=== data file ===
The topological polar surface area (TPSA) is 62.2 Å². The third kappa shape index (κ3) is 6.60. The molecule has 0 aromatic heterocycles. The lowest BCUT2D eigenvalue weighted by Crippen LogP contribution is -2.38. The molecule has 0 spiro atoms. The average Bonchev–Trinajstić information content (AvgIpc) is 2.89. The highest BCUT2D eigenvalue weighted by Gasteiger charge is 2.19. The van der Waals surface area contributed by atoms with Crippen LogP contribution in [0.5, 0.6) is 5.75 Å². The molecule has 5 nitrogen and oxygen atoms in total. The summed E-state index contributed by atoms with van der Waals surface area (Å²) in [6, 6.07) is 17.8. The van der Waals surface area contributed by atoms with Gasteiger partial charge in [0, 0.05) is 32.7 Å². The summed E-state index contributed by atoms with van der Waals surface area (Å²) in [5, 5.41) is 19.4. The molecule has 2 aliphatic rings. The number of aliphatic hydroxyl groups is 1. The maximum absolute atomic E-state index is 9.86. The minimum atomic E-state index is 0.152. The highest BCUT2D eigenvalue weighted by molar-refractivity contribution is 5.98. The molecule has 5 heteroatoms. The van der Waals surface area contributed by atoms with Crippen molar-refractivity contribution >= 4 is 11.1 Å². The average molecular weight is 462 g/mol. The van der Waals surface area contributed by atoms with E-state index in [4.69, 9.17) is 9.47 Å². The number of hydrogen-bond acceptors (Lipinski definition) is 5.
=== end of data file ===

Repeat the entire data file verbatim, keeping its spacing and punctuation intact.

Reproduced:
The topological polar surface area (TPSA) is 62.2 Å². The third kappa shape index (κ3) is 6.60. The molecule has 0 aromatic heterocycles. The lowest BCUT2D eigenvalue weighted by Crippen LogP contribution is -2.38. The molecule has 0 spiro atoms. The average Bonchev–Trinajstić information content (AvgIpc) is 2.89. The highest BCUT2D eigenvalue weighted by Gasteiger charge is 2.19. The van der Waals surface area contributed by atoms with Crippen LogP contribution in [0.5, 0.6) is 5.75 Å². The molecule has 5 nitrogen and oxygen atoms in total. The summed E-state index contributed by atoms with van der Waals surface area (Å²) in [6, 6.07) is 17.8. The van der Waals surface area contributed by atoms with Gasteiger partial charge in [0, 0.05) is 32.7 Å². The summed E-state index contributed by atoms with van der Waals surface area (Å²) in [5, 5.41) is 19.4. The molecule has 2 aliphatic rings. The number of aliphatic hydroxyl groups is 1. The maximum absolute atomic E-state index is 9.86. The minimum atomic E-state index is 0.152. The highest BCUT2D eigenvalue weighted by molar-refractivity contribution is 5.98. The molecule has 5 heteroatoms. The van der Waals surface area contributed by atoms with Crippen molar-refractivity contribution >= 4 is 11.1 Å². The average molecular weight is 462 g/mol. The van der Waals surface area contributed by atoms with E-state index in [4.69, 9.17) is 9.47 Å². The number of hydrogen-bond acceptors (Lipinski definition) is 5.